Adaptive optics changes all of that. By either splitting or making a copy of the incoming light, you can take one copy and delay it, while the other is used in conjunction with a known point source to calculate the effects of the atmosphere, and the mirror shape needed to un-distort that light. By then adapting the mirror to the proper shape necessary to restore the light to its pre-atmospheric effects, the other copy then strikes the adaptive mirror, producing a ground-based image with space-based quality.
These techniques have been around for decades, but they’ve seen significant improvements throughout the 21st century. Right alongside them, new instruments have been built to extract even more and higher-quality data out of the collected light.
The Ghez group at UCLA was first able to image, resolve, and accurately identify the positions of faint, individual stars at the galactic center beginning in 1995. Initially, only a few stars were visible, but as time progressed, more and more stars became visible and trackable. As the Ghez group began to collect better data, they inferred the necessary mass required to create those orbits: a black hole of approximately 4 million solar masses. As an even greater boon, they started noticing that a few of the stars passed extremely close to the supermassive black hole, setting up an incredible opportunity.
The closest star of all was one of the earliest ones discovered by the Ghez group when examining the galactic center: S0–2. (This is out of approximately 100 resolved stars in the galactic center, overall.) At its closest, S0–2 comes within just 18 billion kilometers of the event horizon of Sagittarius A*, which is only about twice the diameter of Neptune’s orbit around the Sun.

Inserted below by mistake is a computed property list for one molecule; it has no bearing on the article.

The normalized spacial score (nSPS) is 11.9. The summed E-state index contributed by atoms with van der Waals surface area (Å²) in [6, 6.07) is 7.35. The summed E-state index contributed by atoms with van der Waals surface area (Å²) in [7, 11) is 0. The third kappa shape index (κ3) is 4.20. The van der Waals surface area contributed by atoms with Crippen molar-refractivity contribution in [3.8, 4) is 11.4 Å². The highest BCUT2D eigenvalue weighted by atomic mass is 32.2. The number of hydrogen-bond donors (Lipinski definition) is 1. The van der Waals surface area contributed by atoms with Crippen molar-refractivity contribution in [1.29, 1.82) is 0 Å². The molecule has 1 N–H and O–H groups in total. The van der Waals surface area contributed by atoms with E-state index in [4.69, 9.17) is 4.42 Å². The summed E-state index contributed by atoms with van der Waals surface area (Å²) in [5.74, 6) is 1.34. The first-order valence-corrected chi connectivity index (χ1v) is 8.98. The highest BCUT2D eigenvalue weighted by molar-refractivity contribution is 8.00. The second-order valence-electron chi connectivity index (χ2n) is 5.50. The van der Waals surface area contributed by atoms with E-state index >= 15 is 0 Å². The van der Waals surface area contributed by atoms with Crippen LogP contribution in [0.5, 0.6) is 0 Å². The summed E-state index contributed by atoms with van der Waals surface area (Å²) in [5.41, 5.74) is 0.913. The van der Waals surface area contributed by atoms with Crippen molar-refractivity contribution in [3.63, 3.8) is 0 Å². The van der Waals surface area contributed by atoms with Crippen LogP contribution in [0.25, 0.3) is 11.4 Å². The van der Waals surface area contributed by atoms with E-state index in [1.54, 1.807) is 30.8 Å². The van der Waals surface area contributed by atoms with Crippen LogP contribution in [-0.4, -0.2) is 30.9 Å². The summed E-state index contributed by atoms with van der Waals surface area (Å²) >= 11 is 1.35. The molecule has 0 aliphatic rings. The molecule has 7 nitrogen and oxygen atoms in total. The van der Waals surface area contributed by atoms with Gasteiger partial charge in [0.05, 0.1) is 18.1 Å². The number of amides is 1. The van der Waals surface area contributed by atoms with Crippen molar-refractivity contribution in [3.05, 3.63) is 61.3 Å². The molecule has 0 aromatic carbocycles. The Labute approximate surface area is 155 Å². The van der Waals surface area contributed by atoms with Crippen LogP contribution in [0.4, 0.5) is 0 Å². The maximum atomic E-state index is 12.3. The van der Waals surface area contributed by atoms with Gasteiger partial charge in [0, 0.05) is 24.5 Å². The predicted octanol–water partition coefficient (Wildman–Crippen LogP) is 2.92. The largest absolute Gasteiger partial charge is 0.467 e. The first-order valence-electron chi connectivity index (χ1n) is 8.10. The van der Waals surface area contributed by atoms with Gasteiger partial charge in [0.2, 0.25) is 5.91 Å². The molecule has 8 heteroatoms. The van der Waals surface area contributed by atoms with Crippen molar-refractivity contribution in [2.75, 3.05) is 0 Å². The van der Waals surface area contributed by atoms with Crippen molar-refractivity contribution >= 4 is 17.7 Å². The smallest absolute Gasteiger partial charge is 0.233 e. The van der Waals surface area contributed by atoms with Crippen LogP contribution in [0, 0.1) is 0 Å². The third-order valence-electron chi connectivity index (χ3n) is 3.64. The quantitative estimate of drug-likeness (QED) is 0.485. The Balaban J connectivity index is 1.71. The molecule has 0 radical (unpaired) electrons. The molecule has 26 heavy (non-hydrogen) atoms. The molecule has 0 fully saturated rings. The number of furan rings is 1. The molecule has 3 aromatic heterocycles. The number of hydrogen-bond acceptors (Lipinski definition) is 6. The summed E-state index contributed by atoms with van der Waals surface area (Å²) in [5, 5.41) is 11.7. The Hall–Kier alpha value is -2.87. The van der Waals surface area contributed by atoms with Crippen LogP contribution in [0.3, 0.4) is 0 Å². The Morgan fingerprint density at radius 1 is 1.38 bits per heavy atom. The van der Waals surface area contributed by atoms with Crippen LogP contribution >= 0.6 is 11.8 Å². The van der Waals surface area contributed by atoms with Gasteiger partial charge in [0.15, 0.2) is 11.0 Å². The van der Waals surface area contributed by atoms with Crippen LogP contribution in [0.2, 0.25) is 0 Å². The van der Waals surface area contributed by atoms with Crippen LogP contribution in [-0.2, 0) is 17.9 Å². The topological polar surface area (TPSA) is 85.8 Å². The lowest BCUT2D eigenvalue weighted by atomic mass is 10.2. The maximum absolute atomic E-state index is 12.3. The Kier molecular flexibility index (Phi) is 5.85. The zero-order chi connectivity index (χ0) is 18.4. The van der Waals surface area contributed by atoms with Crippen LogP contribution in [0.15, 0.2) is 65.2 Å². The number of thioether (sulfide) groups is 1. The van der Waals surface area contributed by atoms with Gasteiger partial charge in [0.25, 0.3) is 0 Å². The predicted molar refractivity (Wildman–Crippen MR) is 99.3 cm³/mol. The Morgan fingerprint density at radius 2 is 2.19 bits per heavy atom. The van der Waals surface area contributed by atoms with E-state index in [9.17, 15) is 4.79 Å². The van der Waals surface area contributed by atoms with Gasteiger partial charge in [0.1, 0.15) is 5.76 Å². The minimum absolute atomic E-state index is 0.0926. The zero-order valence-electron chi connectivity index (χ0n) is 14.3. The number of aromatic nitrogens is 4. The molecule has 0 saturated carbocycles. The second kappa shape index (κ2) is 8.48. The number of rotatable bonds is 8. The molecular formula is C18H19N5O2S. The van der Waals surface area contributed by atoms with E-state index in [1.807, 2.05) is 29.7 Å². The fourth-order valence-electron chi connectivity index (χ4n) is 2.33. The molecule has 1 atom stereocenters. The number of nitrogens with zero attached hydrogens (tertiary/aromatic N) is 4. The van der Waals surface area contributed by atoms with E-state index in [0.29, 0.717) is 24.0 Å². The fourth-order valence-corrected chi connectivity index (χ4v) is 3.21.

The first close approach of S0–2 to Sagittarius A* occurred in 2002, back when the technology was still rapidly improving. But with a mere 16 year orbit, astronomers already started planning for the next big event: in May of 2018. During closest approach, S0–2 would move at its most rapid speed: approximately 2.7% the speed of light. But what would be even more significant would be the effects of severely curved space around the black hole, which leads to a number of fascinating effects in General Relativity.
Perhaps the biggest prediction that would be tested in this extreme environment is that of gravitational redshift: the idea that photons emitted from deep within a gravitational potential well will have to lose energy in order to escape from this region of significantly curved space. General Relativity makes very specific predictions, based on the curvature of space in a region where the matter is located, for how significantly the light emitted by an object should be systematically shifted towards longer wavelengths and lower energies.
At these very large speeds and with a specific orientation with respect to our line-of-sight, scientists would need to combine both special relativistic effects due to the star’s motion with the general relativistic effect of curved space in order to extract predictions for the redshift that they’d measure during the critical time.
But gravitational redshift isn’t the only prediction of relativity that this close approach of S0–2 to Sagittarius A* will test. In addition, the fast-moving star moving through this severely curved space should receive a slight kick to its orbit.